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What dreams are made of

By: Andy Brouwer Posted: October-25-2010 in
Andy Brouwer

Nearly every young boy has a dream of becoming a top footballer but only a few make it. Some will give up at the first attempt, others will do whatever it takes to make it. In Cambodia, the first step in fulfilling that dream is to join a football team and for those who are good enough, they may get a chance to join a professional team like Phnom Penh Crown. There are other teams they could join but only Crown are putting their full weight behind the development of the Kingdom's young stars. Their Elite Football Academy trials have been taking place across the country this month, in order to identify the best of the talent in the provinces and cities at age 13 and under and to give them a real stab at achieving their dream. Sunday morning in Takhmao, I went along to the 13th such trial that Crown have arranged and there are still another 4 to go before the culmination of their nationwide search will be the final trials in Phnom Penh early next month. From those final trials, the best 22 will be selected to join the full-time Elite Academy, a residential football and schooling programme never previously undertaken here in Cambodia. Crown are bringing the development of youth football into the 21st century.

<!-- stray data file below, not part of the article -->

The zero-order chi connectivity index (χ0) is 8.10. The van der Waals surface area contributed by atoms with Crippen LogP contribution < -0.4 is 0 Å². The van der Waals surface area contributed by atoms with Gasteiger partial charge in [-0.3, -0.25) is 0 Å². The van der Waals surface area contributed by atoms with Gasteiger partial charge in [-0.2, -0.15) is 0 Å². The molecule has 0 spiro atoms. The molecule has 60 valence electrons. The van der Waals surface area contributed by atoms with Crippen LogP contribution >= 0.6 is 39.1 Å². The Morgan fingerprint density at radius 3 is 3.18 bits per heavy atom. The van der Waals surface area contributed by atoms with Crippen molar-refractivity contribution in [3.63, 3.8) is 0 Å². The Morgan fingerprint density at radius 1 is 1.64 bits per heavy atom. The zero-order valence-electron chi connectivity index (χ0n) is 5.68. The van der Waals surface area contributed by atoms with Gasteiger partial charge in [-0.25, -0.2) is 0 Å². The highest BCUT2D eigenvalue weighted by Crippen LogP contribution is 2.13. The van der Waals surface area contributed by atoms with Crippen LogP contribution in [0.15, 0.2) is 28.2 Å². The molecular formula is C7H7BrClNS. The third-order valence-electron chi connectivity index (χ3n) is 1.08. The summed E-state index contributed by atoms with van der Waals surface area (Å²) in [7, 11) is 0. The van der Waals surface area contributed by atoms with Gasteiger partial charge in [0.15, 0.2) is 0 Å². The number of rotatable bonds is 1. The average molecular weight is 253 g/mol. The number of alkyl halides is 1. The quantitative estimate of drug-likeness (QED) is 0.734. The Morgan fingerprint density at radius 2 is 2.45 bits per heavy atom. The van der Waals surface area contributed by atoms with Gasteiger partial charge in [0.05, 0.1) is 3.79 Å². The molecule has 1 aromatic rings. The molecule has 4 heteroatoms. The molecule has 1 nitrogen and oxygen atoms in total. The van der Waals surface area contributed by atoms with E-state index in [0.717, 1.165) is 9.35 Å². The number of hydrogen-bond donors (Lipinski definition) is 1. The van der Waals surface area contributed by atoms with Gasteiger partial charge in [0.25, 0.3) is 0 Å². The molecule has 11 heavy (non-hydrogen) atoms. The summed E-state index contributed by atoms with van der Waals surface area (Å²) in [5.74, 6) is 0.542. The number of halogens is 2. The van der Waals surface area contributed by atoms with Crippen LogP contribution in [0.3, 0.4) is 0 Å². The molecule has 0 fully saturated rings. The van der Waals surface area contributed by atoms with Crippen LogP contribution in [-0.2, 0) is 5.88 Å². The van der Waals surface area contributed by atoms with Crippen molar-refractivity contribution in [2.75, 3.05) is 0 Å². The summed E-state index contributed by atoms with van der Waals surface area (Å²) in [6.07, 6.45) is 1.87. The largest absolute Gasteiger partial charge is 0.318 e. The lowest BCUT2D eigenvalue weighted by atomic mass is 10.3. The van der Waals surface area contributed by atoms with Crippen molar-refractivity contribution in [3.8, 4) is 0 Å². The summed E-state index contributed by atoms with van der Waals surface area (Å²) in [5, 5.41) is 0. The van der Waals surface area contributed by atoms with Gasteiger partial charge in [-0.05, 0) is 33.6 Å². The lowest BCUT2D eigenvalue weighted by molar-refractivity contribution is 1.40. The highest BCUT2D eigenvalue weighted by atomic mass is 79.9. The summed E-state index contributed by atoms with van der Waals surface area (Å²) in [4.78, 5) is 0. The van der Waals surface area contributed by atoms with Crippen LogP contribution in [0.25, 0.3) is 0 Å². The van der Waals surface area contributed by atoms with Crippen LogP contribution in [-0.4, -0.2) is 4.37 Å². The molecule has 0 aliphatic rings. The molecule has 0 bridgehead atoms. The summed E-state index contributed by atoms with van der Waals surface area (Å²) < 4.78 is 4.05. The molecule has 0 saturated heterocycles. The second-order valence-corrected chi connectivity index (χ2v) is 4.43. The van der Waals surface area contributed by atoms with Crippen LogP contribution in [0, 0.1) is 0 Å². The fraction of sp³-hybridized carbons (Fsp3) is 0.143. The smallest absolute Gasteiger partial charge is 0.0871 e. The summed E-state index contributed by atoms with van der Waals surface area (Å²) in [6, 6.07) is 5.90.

Sunday morning 45 young boys gave it their best shot at achieving that dream. On a dust-bowl of a pitch in Takhmao, they ran, tackled and shimmied their hearts out for nearly two hours under the scorching sun. At the end, just two boys earned selection for the final trials with another 4 in reserve. It's been a similar story across the country as the Crown youth coaching team of Bouy Dary, Kao Kiry and Hao Socheat have taken to the road to find the cream of the country's best youngsters. Turnout numbers have varied, with the youth of Pursat, Battambang and Kratie coming out in force, as did the boys in Phnom Penh. Take the example of 'Christiano'. He models himself on the Real Madrid star, both in his looks, particularly his hairstyle and his game, and he was so keen to follow his dream that he persuaded his parents to drive more than 30kms to this morning's trial. He gave it his best shot, didn't make the cut but at least he tried. He can never say he didn't give it a go. As the rest of the boys got on their bicycles to pedal home, two of the youngsters had the widest smiles of all and they will be coming to the final trials in a couple of weeks time, their dream still intact.


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